# Itakura–Saito distance

The Itakura–Saito distance (or Itakura–Saito divergence) is a measure of the difference between an original spectrum ${\displaystyle P(\omega )}$ and an approximation ${\displaystyle {\hat {P}}(\omega )}$ of that spectrum. Although it is not a perceptual measure it is intended to reflect perceptual (dis)similarity. It was proposed by Fumitada Itakura and Shuzo Saito in the 1960s while they were with NTT.[1]

The distance is defined as:[2]

${\displaystyle D_{IS}(P(\omega ),{\hat {P}}(\omega ))={\frac {1}{2\pi }}\int _{-\pi }^{\pi }\left[{\frac {P(\omega )}{{\hat {P}}(\omega )}}-\log {\frac {P(\omega )}{{\hat {P}}(\omega )}}-1\right]\,d\omega }$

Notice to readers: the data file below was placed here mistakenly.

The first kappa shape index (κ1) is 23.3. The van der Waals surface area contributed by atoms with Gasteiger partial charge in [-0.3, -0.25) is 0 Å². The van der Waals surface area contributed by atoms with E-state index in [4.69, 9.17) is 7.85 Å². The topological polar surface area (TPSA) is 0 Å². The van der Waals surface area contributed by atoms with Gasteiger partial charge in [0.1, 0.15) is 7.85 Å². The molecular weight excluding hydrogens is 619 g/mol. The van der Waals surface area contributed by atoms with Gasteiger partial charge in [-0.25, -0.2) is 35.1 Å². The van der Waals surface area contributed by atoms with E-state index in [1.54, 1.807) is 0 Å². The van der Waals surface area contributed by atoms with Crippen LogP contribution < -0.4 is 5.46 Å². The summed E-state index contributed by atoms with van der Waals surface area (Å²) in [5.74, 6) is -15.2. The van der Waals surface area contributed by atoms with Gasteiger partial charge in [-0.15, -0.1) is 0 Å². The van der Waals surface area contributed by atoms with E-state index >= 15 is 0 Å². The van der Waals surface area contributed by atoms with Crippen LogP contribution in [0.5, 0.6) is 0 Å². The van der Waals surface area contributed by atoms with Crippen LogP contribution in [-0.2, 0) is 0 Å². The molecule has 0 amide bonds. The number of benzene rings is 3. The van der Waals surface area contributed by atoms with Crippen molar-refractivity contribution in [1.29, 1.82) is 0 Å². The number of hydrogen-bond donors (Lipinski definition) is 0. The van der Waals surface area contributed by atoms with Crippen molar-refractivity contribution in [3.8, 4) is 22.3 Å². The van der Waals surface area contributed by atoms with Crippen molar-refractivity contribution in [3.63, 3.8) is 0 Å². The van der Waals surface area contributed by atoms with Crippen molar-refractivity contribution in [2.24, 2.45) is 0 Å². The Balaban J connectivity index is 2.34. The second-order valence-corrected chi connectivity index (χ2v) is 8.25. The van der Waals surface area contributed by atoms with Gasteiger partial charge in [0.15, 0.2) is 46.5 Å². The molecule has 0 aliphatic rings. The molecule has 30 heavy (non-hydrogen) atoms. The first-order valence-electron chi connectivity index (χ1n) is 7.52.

The Itakura–Saito distance is a Bregman divergence, but is not a true metric since it is not symmetric[3] and it does not fulfil triangle inequality.

In Non-negative matrix factorization the Itakura-Saito divergence can be used as a measure of the quality of the factorization: this implies a meaningful statistical model of the components and can be solved through an iterative method.[4]